Flying Cars, Coming Your Way Soon

Here's your nightly math! Just 5 quick minutes of number fun for kids and parents at home. Read a cool fun fact, followed by math riddles at different levels so everyone can jump in. Your kids will love you for it.

Flying Cars, Coming Your Way Soon

March 2, 2018

When you’re a grown-up and can drive a car, it’s exciting to zoom down the road really fast. But what if that car could fly? As crazy as that idea sounds, flying cars are almost here. The TF-X, being built by Terrafugia, will have fold-up wings that can tuck away so it just looks like a car. But those wings will also pop out to open up little helicopter rotors, which will lift the car high into the air. You can drive, then just drive right up into the sky! The inventors at Terrafugia hope to finish the first car, or “prototype,” next year. It will be so exciting when we’re stuck in traffic to pop out those wings and fly over everyone — but then we’re going to have a lot of traffic in the air!

Wee ones: The TF-X flying car will hold 4 people. If you’re 1 of them, how many people can drive and fly with you?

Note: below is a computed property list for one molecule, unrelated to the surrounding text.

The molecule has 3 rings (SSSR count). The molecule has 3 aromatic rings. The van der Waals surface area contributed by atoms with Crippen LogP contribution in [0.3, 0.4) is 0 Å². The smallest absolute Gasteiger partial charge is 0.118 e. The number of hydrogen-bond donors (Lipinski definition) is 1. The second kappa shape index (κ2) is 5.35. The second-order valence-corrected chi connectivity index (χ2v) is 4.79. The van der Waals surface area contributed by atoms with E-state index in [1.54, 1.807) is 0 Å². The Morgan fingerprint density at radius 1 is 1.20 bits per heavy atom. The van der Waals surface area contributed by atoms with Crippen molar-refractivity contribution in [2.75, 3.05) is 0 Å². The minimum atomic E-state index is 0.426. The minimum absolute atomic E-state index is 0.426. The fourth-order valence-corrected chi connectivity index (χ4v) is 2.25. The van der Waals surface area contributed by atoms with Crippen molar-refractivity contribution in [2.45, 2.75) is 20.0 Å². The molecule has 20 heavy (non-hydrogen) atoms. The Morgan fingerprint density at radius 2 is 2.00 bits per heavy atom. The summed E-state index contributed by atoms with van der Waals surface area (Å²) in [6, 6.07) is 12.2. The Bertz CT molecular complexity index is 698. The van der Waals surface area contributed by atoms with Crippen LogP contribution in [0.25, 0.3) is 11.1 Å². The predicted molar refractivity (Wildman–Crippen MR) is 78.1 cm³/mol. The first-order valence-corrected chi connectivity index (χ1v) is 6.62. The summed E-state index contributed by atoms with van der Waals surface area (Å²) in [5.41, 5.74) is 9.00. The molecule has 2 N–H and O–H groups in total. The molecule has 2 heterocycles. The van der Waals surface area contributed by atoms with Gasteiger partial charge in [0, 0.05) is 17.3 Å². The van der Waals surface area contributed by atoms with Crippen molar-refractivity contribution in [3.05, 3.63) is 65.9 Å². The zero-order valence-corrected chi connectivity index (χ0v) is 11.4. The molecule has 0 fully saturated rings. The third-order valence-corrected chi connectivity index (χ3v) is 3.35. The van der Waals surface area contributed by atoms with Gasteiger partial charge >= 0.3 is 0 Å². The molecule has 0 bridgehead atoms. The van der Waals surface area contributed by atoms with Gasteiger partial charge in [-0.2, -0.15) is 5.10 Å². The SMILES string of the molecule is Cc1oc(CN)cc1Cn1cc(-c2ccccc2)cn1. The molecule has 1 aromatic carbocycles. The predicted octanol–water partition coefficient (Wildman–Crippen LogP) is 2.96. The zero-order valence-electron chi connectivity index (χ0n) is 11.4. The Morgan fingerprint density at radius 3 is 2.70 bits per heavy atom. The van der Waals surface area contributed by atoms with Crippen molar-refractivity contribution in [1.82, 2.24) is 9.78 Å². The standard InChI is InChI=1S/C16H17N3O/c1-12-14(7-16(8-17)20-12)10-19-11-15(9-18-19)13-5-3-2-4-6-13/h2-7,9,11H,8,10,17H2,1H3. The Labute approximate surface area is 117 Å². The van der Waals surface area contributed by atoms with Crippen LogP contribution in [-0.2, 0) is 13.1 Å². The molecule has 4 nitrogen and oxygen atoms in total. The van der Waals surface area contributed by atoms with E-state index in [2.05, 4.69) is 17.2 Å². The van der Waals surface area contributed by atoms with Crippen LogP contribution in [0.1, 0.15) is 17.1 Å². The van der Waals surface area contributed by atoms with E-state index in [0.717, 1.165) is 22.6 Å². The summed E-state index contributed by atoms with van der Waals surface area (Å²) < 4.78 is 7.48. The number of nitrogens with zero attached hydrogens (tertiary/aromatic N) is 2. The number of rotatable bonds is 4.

Little kids: Which is faster, a car driving 62 miles an hour or a car flying 200 miles an hour?  Bonus: If you could fly this car to school in just 40 seconds, how would you count up the seconds in 10s? Try it!

Big kids: If you drive your flying car for 15 minutes, then take off and soar for 13 minutes, then land again and drive 5 minutes before stopping, how long is your whole trip?  Bonus: If the TF-X really can cruise at 200 miles an hour, how far will it travel in 2 1/2 hours?

 

 

 

Answers:
Wee ones: 3 other people.

Little kids: The car flying 200 miles an hour.  Bonus: 10, 20, 30, 40.

Big kids: 33 minutes.  Bonus: 500 miles.

And now: did you ever wonder what a dinosaur weighs? Find out tomorrow on Bedtime Math!

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About the Author

Laura Overdeck

Laura Overdeck

Laura Bilodeau Overdeck is founder and president of Bedtime Math Foundation. Her goal is to make math as playful for kids as it was for her when she was a child. Her mom had Laura baking while still in diapers, and her dad had her using power tools at a very unsafe age, measuring lengths, widths and angles in the process. Armed with this early love of numbers, Laura went on to get a BA in astrophysics from Princeton University, and an MBA from the Wharton School of Business; she continues to star-gaze today. Laura’s other interests include her three lively children, chocolate, extreme vehicles, and Lego Mindstorms.

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